Dear Member of Congress,
If passed, the Music Modernization Act (MMA) will greatly impact the lives and livelihood of hundreds of thousands of music creators in the United States and around the world. As a music creator and a supporter of MusicAnswers, it’s important to me that that impact be positive. Despite what you may have heard, many in the music creator community have deep reservations about some of the aspects of this legislation.
I am writing to let you know that I believe the MMA, as currently drafted, can and should be improved in the following ways:
1. Music creators should have parity with publishers on the boards that will be established by the bill. As it stands, songwriters and composers are grossly under-represented.
2. Writers must choose the writer members of the boards of the Music Licensing Collective. As it stands, publishers will be able to select the writer members of the board.
3. Only those who dedicate their lives and careers to creating music and lyrics should be eligible to serve as a writer member of the boards of the Collective. The bill should include a clear definition that achieves this goal.
4. The bill must be changed so that only those whose work generates unclaimed (“black box”) royalties are able to collect them. As written, the bill allows black box royalties to be claimed by the major music publishers. These publishers are the least likely parties to be entitled to these funds.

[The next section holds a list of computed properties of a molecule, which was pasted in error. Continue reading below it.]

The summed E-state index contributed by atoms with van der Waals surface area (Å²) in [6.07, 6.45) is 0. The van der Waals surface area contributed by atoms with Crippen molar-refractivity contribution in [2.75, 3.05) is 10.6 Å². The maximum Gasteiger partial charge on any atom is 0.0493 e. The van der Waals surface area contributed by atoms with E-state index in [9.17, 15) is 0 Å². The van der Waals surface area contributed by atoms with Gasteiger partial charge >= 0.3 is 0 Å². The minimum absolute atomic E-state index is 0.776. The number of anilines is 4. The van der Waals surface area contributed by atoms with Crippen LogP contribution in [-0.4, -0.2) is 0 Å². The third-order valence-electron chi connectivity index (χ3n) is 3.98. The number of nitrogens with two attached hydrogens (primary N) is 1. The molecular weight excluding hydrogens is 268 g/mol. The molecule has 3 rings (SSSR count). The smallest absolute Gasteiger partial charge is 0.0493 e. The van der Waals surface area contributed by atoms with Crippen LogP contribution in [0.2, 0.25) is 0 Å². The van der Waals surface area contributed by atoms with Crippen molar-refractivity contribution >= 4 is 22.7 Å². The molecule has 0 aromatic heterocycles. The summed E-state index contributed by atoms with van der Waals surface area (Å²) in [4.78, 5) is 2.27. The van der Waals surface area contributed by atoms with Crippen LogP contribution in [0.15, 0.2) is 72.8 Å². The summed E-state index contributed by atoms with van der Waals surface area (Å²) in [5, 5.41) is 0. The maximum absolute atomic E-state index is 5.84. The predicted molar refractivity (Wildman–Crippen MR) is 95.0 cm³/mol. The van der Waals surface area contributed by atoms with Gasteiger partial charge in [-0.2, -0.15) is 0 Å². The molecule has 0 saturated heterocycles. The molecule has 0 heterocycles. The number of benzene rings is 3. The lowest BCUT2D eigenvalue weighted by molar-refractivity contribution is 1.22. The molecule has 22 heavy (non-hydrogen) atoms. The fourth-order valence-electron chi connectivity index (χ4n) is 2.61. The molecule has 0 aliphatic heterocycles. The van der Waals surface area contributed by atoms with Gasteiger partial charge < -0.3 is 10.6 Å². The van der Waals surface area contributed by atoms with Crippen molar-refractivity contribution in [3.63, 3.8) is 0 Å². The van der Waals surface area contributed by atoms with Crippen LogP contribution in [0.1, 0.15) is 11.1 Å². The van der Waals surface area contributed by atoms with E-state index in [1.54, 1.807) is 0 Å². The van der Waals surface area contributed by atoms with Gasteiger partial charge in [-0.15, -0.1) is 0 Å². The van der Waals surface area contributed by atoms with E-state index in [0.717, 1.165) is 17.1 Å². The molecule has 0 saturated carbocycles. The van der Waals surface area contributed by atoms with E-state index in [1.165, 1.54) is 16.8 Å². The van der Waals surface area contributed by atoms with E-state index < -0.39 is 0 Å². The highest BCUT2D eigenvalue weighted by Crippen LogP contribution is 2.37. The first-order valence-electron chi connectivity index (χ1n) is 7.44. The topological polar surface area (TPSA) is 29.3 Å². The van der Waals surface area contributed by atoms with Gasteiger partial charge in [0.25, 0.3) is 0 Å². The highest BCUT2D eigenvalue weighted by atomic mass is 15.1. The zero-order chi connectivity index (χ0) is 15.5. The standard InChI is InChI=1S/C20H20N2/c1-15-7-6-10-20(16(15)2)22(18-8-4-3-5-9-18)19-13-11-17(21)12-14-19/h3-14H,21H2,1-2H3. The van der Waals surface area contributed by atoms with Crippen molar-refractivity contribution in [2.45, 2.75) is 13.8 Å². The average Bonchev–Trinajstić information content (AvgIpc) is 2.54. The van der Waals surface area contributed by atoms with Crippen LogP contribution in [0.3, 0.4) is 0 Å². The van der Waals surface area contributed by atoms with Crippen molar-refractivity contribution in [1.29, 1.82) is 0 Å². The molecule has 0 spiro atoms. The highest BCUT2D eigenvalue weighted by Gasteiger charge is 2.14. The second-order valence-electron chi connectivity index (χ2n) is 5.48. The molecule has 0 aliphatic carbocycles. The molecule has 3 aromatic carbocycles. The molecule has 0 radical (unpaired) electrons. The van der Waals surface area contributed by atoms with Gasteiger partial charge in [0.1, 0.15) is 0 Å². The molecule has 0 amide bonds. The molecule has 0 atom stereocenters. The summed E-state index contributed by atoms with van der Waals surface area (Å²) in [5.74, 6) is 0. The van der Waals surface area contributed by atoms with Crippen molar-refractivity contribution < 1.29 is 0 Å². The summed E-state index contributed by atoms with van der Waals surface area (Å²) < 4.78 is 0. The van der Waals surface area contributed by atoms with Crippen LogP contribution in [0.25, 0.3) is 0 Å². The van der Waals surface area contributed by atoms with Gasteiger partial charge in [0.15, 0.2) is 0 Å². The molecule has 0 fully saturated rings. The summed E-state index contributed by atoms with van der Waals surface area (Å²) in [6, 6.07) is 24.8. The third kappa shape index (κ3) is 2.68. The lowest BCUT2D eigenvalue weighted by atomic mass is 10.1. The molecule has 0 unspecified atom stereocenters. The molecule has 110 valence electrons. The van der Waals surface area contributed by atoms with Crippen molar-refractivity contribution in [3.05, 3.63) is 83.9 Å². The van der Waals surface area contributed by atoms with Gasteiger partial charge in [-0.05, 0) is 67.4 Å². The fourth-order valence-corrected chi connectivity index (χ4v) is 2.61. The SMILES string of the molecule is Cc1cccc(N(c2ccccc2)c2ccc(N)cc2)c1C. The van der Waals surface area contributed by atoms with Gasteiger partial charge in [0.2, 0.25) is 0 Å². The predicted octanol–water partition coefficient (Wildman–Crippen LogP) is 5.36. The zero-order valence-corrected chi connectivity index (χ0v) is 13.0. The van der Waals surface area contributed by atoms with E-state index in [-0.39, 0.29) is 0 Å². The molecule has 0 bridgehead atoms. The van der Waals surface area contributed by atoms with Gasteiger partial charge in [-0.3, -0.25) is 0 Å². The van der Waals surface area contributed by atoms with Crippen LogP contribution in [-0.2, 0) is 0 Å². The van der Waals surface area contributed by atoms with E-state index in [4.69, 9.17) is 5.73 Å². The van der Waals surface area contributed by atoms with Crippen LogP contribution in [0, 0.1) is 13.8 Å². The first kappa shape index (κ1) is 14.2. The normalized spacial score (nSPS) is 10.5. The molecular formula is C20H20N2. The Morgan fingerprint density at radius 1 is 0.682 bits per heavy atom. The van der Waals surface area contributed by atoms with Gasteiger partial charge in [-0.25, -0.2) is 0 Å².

5. The bill should include greater elements of transparency and accountability, including an audit right for independent writers and an elimination of the requirement that those who sign up with the Collective must register their works with the Copyright Office.
None of these proposed changes would negatively affect the actual functioning or effectiveness of the proposed system. None are likely to upset the digital music services. All will instead help the MMA achieve most of its major goals, most important, the equitable distribution of mechanical royalties from streaming.
Without these improvements, Congress will miss a true opportunity to protect individual music creators and, instead, give an unparalleled, unnecessary, and unfair degree of control and unearned revenue to the major music publishers, who have already protected their individual interests through deals with the digital services.
With all the above in mind, I urge you and your colleagues to work to improve this legislation to better protect the creators, without whom there would be no music business at all. I thank you for your consideration
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